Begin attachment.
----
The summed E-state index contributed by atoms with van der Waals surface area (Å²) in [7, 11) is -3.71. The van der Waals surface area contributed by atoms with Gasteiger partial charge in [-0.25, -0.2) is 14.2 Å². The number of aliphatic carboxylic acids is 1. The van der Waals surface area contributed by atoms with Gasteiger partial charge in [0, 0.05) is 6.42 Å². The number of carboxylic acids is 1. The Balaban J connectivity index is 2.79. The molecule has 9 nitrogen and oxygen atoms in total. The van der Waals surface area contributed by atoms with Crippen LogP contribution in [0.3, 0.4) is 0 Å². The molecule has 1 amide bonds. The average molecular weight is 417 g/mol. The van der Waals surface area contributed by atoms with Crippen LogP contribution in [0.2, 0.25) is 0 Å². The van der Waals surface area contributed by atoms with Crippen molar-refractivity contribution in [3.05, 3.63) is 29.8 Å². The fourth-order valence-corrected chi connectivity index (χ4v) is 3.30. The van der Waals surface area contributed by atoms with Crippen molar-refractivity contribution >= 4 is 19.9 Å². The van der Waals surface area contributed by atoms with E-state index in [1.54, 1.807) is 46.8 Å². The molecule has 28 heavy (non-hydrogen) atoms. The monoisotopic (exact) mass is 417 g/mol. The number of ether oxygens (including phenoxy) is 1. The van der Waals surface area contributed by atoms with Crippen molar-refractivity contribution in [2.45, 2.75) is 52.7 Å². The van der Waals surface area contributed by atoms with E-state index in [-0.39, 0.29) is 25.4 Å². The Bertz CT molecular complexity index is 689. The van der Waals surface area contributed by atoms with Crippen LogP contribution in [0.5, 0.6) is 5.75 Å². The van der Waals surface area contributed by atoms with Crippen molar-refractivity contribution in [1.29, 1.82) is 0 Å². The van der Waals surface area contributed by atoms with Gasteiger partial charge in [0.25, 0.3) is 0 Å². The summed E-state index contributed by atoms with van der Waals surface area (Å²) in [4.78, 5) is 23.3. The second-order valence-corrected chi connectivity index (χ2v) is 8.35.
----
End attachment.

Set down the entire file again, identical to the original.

The summed E-state index contributed by atoms with van der Waals surface area (Å²) in [7, 11) is -3.71. The van der Waals surface area contributed by atoms with Gasteiger partial charge in [-0.25, -0.2) is 14.2 Å². The number of aliphatic carboxylic acids is 1. The van der Waals surface area contributed by atoms with Gasteiger partial charge in [0, 0.05) is 6.42 Å². The number of carboxylic acids is 1. The Balaban J connectivity index is 2.79. The molecule has 9 nitrogen and oxygen atoms in total. The van der Waals surface area contributed by atoms with Crippen LogP contribution in [0.3, 0.4) is 0 Å². The molecule has 1 amide bonds. The average molecular weight is 417 g/mol. The van der Waals surface area contributed by atoms with Crippen LogP contribution in [0.2, 0.25) is 0 Å². The van der Waals surface area contributed by atoms with Crippen molar-refractivity contribution in [3.05, 3.63) is 29.8 Å². The fourth-order valence-corrected chi connectivity index (χ4v) is 3.30. The van der Waals surface area contributed by atoms with Crippen molar-refractivity contribution >= 4 is 19.9 Å². The van der Waals surface area contributed by atoms with E-state index in [1.54, 1.807) is 46.8 Å². The molecule has 28 heavy (non-hydrogen) atoms. The monoisotopic (exact) mass is 417 g/mol. The number of ether oxygens (including phenoxy) is 1. The van der Waals surface area contributed by atoms with Crippen molar-refractivity contribution in [2.45, 2.75) is 52.7 Å². The van der Waals surface area contributed by atoms with E-state index in [-0.39, 0.29) is 25.4 Å². The Bertz CT molecular complexity index is 689. The van der Waals surface area contributed by atoms with Crippen LogP contribution in [0.5, 0.6) is 5.75 Å². The van der Waals surface area contributed by atoms with Crippen molar-refractivity contribution in [1.29, 1.82) is 0 Å². The van der Waals surface area contributed by atoms with Gasteiger partial charge in [0.25, 0.3) is 0 Å². The summed E-state index contributed by atoms with van der Waals surface area (Å²) in [4.78, 5) is 23.3. The second-order valence-corrected chi connectivity index (χ2v) is 8.35.